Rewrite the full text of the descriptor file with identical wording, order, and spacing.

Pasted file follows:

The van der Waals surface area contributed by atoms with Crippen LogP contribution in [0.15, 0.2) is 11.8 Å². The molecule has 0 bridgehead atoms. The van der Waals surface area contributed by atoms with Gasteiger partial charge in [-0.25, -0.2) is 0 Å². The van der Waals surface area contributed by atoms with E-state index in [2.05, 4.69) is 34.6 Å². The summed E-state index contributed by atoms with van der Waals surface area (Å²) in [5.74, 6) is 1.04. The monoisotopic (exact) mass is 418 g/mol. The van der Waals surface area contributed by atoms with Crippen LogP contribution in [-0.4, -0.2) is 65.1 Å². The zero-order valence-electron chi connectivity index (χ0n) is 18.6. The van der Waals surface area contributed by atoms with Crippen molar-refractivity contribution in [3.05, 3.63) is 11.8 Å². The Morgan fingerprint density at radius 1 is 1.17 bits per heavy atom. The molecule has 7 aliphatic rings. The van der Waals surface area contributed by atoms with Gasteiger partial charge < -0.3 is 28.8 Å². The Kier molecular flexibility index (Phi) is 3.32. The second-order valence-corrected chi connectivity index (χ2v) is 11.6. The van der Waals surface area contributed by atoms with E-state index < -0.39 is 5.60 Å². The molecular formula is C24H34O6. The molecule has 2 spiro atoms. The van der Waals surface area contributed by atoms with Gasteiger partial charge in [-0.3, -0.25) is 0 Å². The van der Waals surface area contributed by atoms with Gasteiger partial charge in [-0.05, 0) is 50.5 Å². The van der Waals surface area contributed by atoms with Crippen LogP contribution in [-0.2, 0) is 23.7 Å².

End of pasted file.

The van der Waals surface area contributed by atoms with Crippen LogP contribution in [0.15, 0.2) is 11.8 Å². The molecule has 0 bridgehead atoms. The van der Waals surface area contributed by atoms with Gasteiger partial charge in [-0.25, -0.2) is 0 Å². The van der Waals surface area contributed by atoms with E-state index in [2.05, 4.69) is 34.6 Å². The summed E-state index contributed by atoms with van der Waals surface area (Å²) in [5.74, 6) is 1.04. The monoisotopic (exact) mass is 418 g/mol. The van der Waals surface area contributed by atoms with Crippen LogP contribution in [-0.4, -0.2) is 65.1 Å². The zero-order valence-electron chi connectivity index (χ0n) is 18.6. The van der Waals surface area contributed by atoms with Crippen molar-refractivity contribution in [3.05, 3.63) is 11.8 Å². The Morgan fingerprint density at radius 1 is 1.17 bits per heavy atom. The molecule has 7 aliphatic rings. The van der Waals surface area contributed by atoms with Gasteiger partial charge < -0.3 is 28.8 Å². The Kier molecular flexibility index (Phi) is 3.32. The second-order valence-corrected chi connectivity index (χ2v) is 11.6. The van der Waals surface area contributed by atoms with E-state index < -0.39 is 5.60 Å². The molecular formula is C24H34O6. The molecule has 2 spiro atoms. The van der Waals surface area contributed by atoms with Gasteiger partial charge in [-0.3, -0.25) is 0 Å². The van der Waals surface area contributed by atoms with Gasteiger partial charge in [-0.05, 0) is 50.5 Å². The van der Waals surface area contributed by atoms with Crippen LogP contribution in [-0.2, 0) is 23.7 Å².